It would be unfair to most of left intellectuals to accuse them of the most primitive and violent forms of sadism. Most of them are, in my humble experience, decent people with sick ideas. However, that does not mean we should ignore psychopathy of the leftist activists who are in the front lines of their struggle. There are a lot of true monsters among them.

  7. reakcionar,

    Reminds me of Weston in Perelandra. Perhaps there is a demonic bridge from sick ideas to sick people.

  8. One thing that is a bit shocking to me that while the skeptical, Burkean-Oakeshottian type of conservatism (moderate Enlightenment) tends to chastise Leftists for being overly theoretical (e.g. http://www.fee.org/the_freeman/detail/michael-oakeshott-on-rationalism-in-politics ) instead of being practical and down-to-earth and common-sensical, actually this type of older Catholic tradition you represent, Bonald, is every bit as theoretical, if not more, as the writings of Rousseau (every skeptical conservatives favorite enemy ever) or John Stuart Mill.

    So it seems to me that basically what happened is that first Leftists overthrew Catholic theory, and it must have happened really a long time ago (certainly generations before the French Revolution), and the people who would later on went on to become skep-cons were entirely OK with it.

    However whenever Leftists actually began to put their ideas into practice, skep-cons were torn. They could no longer argue with the ideas intellectually, because by then the Thomist intellectual tradition was largely rejected, but they clearly sensed that in practice they do not work and are loathsome and disgusting. (Burke tried hard not to look like a Thomist, and yet he was nicknamed “The Jesuit” which in contemporary England basically meant “we hate you”.)

    The solution of Burke and other skep-cons was to pretty much reject theories, intellectualism and abstract thinking altogether, or at least treat it with suspicion, and instead praise unthinking practice, habit and custom. Yes, because back then unthinking custom and practice was still pretty much informed by the thinking Medieval tradition.

    It seems to me, then, that this skeptical, anti-intellectual, common-sensical attitude is not a central point of conservatism at all, despite that the pretty much the whole contemporary Anglo-American conservative tradition seems to say so. It is just rather a handy trick that lets you continue a practice that is informed by bits and pieces of Medieval thinking, without actually having to accept these Medieval theories.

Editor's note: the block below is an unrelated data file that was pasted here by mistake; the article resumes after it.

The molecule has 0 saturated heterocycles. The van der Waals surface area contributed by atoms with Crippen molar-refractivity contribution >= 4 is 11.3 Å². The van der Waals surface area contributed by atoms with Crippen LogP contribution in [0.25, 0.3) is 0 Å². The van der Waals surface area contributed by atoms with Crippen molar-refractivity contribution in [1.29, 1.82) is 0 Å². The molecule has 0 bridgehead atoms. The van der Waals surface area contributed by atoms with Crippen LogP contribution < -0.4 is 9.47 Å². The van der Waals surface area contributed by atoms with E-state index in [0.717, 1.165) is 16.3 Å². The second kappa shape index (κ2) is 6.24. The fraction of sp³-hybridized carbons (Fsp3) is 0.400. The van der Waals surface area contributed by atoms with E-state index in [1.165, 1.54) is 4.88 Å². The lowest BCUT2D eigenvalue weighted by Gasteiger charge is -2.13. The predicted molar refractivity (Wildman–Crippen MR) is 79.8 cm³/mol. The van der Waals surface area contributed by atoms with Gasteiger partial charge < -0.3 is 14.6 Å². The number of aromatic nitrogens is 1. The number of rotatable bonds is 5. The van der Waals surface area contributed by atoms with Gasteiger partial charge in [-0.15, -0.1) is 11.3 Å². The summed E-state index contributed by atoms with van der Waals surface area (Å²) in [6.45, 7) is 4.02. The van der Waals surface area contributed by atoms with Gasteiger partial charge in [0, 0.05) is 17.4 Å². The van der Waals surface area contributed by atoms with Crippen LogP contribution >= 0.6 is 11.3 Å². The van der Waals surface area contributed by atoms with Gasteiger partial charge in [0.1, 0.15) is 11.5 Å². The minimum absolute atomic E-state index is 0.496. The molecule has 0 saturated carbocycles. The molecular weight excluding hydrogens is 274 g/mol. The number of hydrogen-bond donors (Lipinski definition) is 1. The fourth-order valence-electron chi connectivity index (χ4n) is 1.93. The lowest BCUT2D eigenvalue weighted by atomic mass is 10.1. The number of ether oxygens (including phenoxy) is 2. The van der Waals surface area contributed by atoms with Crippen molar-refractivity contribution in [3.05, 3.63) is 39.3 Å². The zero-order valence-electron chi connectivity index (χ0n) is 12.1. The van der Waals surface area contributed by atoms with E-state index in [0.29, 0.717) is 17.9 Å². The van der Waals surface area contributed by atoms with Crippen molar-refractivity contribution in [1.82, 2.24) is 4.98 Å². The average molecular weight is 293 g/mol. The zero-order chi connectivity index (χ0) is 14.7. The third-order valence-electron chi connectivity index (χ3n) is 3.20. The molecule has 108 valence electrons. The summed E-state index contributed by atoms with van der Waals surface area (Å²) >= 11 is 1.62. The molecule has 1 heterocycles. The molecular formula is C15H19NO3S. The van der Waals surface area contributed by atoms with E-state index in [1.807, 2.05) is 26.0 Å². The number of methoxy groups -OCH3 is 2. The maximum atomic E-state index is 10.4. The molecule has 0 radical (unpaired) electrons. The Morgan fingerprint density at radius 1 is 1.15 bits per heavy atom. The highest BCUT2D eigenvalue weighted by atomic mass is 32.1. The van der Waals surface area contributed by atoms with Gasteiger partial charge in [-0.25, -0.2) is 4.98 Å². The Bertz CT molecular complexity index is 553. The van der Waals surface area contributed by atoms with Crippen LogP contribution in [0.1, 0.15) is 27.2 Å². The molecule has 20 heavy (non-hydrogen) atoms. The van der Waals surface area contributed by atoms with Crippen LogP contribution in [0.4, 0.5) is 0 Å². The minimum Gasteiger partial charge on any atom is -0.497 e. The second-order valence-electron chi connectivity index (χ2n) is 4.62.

To be honest, it is not always really honest – it seems that there is hardly ever a practice in a world that is not justified with at least some kind of made-up theory. Perhaps some leftists were smart enough to see through this, and it fueled their ire.

  9. Hello Shenpen,

    I think you are right on both counts. Catholic morality was never *actually practiced* very consistently. What made it stable was the fact that nobody expected general compliance. “We’re all sinners. Just go to Confession.” And so forth. The fact that it was psychologically and socially tolerable to be living in sin removed pressure to lower the bar (which could be set whereever theory demanded) at the expense of also lowering the incentive to actually be good.

    I also agree that skepticism toward theory is not really essential to conservatism and not a good tactic against an ernest foe. A few decades ago, people were saying that nevertheless British conservatism has done a better job of holding the line, but today it seems clear that it’s been beaten just as badly as its immoderate French and German counterparts.

  10. Seems to me like “throne & altar, blood & soil” should sum up conservatism if blood is taken to loosely mean a particular people.